Every year, Brainsport offers coached run academies targeted at a range of distances and experience levels.
Joining a coached run club can be hugely beneficial for athletes — whether they’re training for their first five-kilometre run or hoping to set a new personal best in the marathon after years of training,
Wondering if joining a coached run group is right for you? The Brainsport Times spoke with Brainsport coach Patrick Somerville and some of his coached athletes about some of the benefits of joining such a group.
Pat Somerville, left, stands with two of his coached athletes at the Berlin Marathon.
It can help prevent injuries
Derek Trischuk says he was never a natural runner but started competing in triathlons and needed to figure it out. He started in Brainsport’s learn-to-run program and later joined one of Someville’s coached clinics. Trischuk says that, as a beginner, he appreciated the running education that came with the clinic. He was able to learn about common running injuries and how to avoid them.
Somerville says a big part of helping his athletes avoid injuries is by developing smart training plans that don’t add too much mileage too quickly. Somerville typically has runners work on four-week cycles that involve three weeks of hard work and one easy week, with runners increasing mileage by no more than 10 per cent each week.
“Many athletes do too much too early and risk injury. A well-designed training schedule helps to avoid injury,” Somerville says.
He also walks runners through basic running drills – things like running or marching with high knees and bum kicks – and breaks down each running movement to help athletes learn proper technique. Coached athletes are taught about strength and core exercises that, when incorporated into their training, can help make them stronger and prevent injury.
It provides structure to training
Runner Grant Ferguson joined one of Somerville’s run clinics after years of running and racing on his own.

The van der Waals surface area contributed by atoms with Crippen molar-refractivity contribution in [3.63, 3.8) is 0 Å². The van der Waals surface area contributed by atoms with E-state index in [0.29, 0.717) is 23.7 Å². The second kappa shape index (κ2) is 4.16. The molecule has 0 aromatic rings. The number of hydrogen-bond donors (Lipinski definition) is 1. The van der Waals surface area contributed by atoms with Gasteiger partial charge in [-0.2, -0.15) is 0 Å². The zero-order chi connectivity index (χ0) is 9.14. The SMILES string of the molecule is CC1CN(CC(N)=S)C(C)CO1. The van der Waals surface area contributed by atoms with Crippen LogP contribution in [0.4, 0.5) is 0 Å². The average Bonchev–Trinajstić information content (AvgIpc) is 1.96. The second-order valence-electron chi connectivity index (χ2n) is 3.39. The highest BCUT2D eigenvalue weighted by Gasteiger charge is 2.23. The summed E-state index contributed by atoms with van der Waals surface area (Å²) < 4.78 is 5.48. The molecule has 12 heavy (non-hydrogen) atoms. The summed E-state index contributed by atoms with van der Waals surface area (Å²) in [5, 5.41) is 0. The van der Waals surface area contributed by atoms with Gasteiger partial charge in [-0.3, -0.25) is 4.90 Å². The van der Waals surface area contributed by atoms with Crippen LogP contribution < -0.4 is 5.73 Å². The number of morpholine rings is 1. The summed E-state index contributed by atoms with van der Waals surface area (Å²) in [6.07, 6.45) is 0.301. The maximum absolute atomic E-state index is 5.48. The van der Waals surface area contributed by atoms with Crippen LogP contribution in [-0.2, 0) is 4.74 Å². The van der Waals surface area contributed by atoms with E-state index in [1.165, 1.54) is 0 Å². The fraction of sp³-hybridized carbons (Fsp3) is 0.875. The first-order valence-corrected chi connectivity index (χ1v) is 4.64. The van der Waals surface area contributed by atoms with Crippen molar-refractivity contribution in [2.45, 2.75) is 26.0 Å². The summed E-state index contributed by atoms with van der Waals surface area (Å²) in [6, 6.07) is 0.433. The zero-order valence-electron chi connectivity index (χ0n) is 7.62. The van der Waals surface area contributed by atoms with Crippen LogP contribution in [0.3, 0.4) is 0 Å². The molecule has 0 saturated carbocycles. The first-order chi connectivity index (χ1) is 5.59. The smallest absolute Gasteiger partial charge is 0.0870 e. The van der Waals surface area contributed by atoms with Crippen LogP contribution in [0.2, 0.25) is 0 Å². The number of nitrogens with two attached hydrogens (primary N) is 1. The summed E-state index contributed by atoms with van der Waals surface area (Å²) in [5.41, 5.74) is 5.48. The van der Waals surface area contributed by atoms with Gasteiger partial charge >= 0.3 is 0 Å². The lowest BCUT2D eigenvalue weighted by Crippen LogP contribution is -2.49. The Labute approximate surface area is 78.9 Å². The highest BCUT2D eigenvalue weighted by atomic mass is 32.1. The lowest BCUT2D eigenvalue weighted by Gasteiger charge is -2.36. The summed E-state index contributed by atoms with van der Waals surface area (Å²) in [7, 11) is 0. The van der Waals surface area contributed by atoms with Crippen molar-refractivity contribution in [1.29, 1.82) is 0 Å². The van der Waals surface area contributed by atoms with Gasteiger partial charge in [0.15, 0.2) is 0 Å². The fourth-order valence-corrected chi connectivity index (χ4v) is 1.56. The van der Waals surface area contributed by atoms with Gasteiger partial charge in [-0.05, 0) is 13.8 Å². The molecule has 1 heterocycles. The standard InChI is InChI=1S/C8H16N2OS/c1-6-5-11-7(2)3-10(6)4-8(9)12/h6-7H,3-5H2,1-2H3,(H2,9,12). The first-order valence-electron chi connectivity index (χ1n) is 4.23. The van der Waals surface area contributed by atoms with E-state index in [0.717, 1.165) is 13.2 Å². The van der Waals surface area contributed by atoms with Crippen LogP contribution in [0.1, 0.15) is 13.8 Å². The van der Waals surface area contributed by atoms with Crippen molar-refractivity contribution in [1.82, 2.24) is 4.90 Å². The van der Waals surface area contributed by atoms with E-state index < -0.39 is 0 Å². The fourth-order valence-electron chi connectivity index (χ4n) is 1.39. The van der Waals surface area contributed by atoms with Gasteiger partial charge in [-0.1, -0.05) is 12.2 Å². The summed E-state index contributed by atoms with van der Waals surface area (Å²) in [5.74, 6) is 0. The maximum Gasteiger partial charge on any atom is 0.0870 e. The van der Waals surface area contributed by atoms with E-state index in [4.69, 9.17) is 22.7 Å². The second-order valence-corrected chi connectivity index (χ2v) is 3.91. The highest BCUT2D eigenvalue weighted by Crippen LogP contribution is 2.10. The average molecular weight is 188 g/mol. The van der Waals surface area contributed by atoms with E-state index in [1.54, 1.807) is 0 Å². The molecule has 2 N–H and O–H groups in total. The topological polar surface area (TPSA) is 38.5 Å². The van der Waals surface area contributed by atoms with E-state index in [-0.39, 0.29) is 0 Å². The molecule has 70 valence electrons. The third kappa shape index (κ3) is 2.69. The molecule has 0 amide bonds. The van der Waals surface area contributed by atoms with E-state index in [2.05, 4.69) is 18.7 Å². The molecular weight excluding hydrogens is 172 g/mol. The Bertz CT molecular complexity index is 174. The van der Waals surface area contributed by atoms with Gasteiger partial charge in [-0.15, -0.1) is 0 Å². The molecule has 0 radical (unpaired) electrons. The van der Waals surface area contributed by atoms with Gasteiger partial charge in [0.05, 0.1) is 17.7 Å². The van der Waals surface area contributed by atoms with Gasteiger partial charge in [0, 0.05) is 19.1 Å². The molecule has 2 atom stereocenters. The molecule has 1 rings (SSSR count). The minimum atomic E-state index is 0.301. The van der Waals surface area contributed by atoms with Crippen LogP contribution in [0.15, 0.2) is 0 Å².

“I joined because I wasn’t getting results with what I was doing,” Ferguson said. “I ran my first three marathons and I don’t know how many half marathons without any coaching or training partners. It turns out that I had no idea what I was doing.”
Somerville said one of the big things he can help runners with is helping them understand when they need to work hard and, equally as importantly, when they need to take it easy to give their bodies time to recover. Some people don’t know how to structure interval workouts or how hard to go during key workouts – that’s where a coach like Somerville can come in and give guidance.
It encourages athletes to push hard
Few things can be as motivating as chasing the runner in front of you or trying to outrace the approaching footsteps behind you.
Rebecca Goldie joined Somerville’s group because she was new to Saskatoon and looking to meet people.
“I do run a lot on my own, but always prefer to have other people for hard workouts (and long runs) because they push you way harder than you can push yourself,” she said.
It’s a sentiment echoed by many in the group, including Colleen Isley, who started running two years ago and is part of Somerville’s coached run club.
“The group atmosphere pushes me harder than I would push myself. I somehow have the magic ability when I’m running with the group to keep my pace a little quicker than if I was running alone,” she said.
It keeps athletes accountable
Somerville makes training plans for his athletes and they’re expected to run between weekly group workouts.
This knowledge is a great motivator for runner Lisa Pasishnik.
“I find it inspiring to train with a group of people all trying to improve,” she said. “Running with a group make the hard runs easier and it keeps me accountable to my training.”
Grant Ferguson agrees. “Running with a group definitely makes it harder to skip a run,” he says.
It’s a great way to make friends
Runner Jack Roberts ran on his own for a couple of years, then joined Somerville’s coached run club so he could run with a group.
“The friendships that are developed is the best part for me. Where else can you put 35 people in a room and have no drama and everyone is cheering for each other. It is special,” he said.
Lisa Pasishnik agrees.
“It is really nice to meet people from all different walks of life who share a common interest in running,” she said.
Patrick Somerville is a long-time coach with Brainsport who is trying to run all the World Major Marathons (he’s crossing the Virgin Money London Marathon off his list this spring when he runs that race in a charity spot to raise money for The Bereavement Trust). His 18-week marathon and half-marathon running academy course starts Jan. 27 and runs Monday evenings until the Saskatchewan Marathon.